This course fulfills the expectations of the IB curriculum and prepare students for both the IB and AP exams. Students are expected to formulate complex and nuanced interpretations of literature independently and to question and challenge the interpretations of others. Excellent reading comprehension and attention to detail are assumed, as is the ability to move quickly to abstractions. Among the authors recently studied are Achebe, Austen, Chaucer, Conrad, Dostoyevsky, Greene, Kafka, the Romantic poets, Shakespeare, Sophocles, and Voltaire.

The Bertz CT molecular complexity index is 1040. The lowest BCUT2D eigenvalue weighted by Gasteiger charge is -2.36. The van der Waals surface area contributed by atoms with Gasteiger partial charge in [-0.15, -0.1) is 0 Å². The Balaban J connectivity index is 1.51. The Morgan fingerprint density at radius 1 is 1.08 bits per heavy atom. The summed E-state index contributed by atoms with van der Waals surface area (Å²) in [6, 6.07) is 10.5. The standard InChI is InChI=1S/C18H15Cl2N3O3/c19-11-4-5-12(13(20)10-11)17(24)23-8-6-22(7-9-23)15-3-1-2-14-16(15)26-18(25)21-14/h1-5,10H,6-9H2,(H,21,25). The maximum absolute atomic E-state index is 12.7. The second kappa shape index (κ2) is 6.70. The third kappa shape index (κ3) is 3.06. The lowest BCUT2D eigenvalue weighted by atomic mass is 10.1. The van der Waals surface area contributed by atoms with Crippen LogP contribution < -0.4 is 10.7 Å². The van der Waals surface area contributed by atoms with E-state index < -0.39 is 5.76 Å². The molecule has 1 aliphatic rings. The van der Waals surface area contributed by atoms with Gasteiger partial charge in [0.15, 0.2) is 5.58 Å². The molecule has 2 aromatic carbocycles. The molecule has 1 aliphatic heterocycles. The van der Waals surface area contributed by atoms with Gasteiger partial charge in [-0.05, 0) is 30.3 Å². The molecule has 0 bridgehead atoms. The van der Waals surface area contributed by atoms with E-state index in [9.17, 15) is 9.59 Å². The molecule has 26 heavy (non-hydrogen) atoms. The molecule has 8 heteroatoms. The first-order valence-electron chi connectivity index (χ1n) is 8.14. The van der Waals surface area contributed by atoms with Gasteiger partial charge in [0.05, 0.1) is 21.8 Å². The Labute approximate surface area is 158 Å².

The Writer’s Focus version of the course considers literature with a view towards developing a more fully articulated understanding of the art and the craft of writing poetry, drama, and prose fiction. In addition to literary discussion, Writer’s Focus classes features workshop-style critiquing sessions. Participants in the Writer’s Focus class should be committed creative writers who are comfortable having their work read aloud and critiqued by peers. Students must sit for either the IB HL or AP exam.

Open to: Seniors